At least 50 killed by flash floods in Indonesia's Papua

2019-03-17 10:08
In this photo provided by National Search and Rescue Agency, or BASARNAS, the agency's personnel and police carry the body of flood victim at Sentani, Papua Province, Indonesia. (BASARNAS via AP)

In this photo provided by National Search and Rescue Agency, or BASARNAS, the agency's personnel and police carry the body of flood victim at Sentani, Papua Province, Indonesia. (BASARNAS via AP)

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At least 50 people have been killed by flash floods in Indonesia's eastern Papua province, an official said on Sunday, as rescuers raced to find more victims of the disaster.

The floods in Sentani, near the provincial capital of Jayapura, were triggered by torrential rain and subsequent landslides on Saturday, and also left 59 people injured.

Dozens of homes were damaged by floodwaters, national disaster agency spokesman Sutopo Purwo Nugroho said.

"The number of casualties and impact of the disaster will likely increase as search and rescue teams are still trying to reach other affected areas," he added.

"The floods were likely caused by a landslide."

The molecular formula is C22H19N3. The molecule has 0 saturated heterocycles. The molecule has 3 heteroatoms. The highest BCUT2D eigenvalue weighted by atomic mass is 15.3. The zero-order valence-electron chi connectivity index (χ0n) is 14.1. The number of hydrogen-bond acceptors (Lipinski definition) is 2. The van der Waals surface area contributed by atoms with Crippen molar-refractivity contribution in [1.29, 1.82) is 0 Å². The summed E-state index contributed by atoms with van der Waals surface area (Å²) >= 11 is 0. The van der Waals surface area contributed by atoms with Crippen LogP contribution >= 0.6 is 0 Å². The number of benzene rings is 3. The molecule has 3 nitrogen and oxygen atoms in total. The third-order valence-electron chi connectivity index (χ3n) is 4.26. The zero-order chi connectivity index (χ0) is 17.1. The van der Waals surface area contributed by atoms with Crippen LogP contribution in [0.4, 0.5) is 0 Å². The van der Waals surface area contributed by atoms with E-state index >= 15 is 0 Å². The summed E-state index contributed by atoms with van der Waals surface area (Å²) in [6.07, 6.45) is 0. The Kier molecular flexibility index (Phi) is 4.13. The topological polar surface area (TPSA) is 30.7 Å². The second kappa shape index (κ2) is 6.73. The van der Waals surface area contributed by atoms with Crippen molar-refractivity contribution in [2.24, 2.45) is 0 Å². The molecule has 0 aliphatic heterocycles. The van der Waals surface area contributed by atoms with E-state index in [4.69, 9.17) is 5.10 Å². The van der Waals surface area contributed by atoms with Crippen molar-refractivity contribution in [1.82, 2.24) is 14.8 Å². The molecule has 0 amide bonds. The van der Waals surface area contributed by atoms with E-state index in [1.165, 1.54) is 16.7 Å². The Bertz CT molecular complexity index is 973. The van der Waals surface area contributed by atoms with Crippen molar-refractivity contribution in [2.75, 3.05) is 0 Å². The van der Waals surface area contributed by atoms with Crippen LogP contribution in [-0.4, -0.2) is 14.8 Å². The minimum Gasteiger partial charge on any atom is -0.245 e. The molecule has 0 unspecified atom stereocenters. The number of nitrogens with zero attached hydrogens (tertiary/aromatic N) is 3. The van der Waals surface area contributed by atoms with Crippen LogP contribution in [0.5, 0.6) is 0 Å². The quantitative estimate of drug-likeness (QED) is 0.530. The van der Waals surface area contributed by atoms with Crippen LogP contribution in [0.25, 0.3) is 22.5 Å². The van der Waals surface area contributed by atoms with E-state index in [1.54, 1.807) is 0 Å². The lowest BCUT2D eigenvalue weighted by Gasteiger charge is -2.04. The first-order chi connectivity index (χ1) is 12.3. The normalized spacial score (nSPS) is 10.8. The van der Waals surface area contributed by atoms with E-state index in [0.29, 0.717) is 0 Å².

Plane crushed

The waters had receded but officials were still trying to evacuate people.

"The joint search and rescue teams are still doing evacuations and not all affected areas have been reached because of fallen trees, rocks, mud and other material," Nugroho said.

Video footage from the scene showed rescuers administering oxygen to a victim who appeared trapped beneath a fallen tree.

Uprooted trees and other debris were strewn across muddy roads, while at Jayapura's small airport a propeller plane lay partly crushed on a runway.

Papua shares a border with independent Papua New Guinea on an island just north of Australia.

Flooding is not uncommon in Indonesia, especially during the rainy season which runs from October to April.

In January, floods and landslides killed at least 70 people on Sulawesi island, while earlier this month hundreds in West Java province were forced to evacuate when torrential rains triggered severe flooding.

The Southeast Asian archipelago of some 17 000 islands is one of the most disaster-prone nations on Earth, straddling the Pacific Ring of Fire, where tectonic plates collide.

Earthquakes and volcanic eruptions are common.

In December, the western part of Java island was slammed by a deadly volcano-triggered tsunami that killed about 400 people.

Also last year, the city of Palu in Sulawesi was rocked by a quake-tsunami disaster that killed thousands, while hundreds of others died in a series of quakes that hit the holiday island of Lombok, next to Bali.

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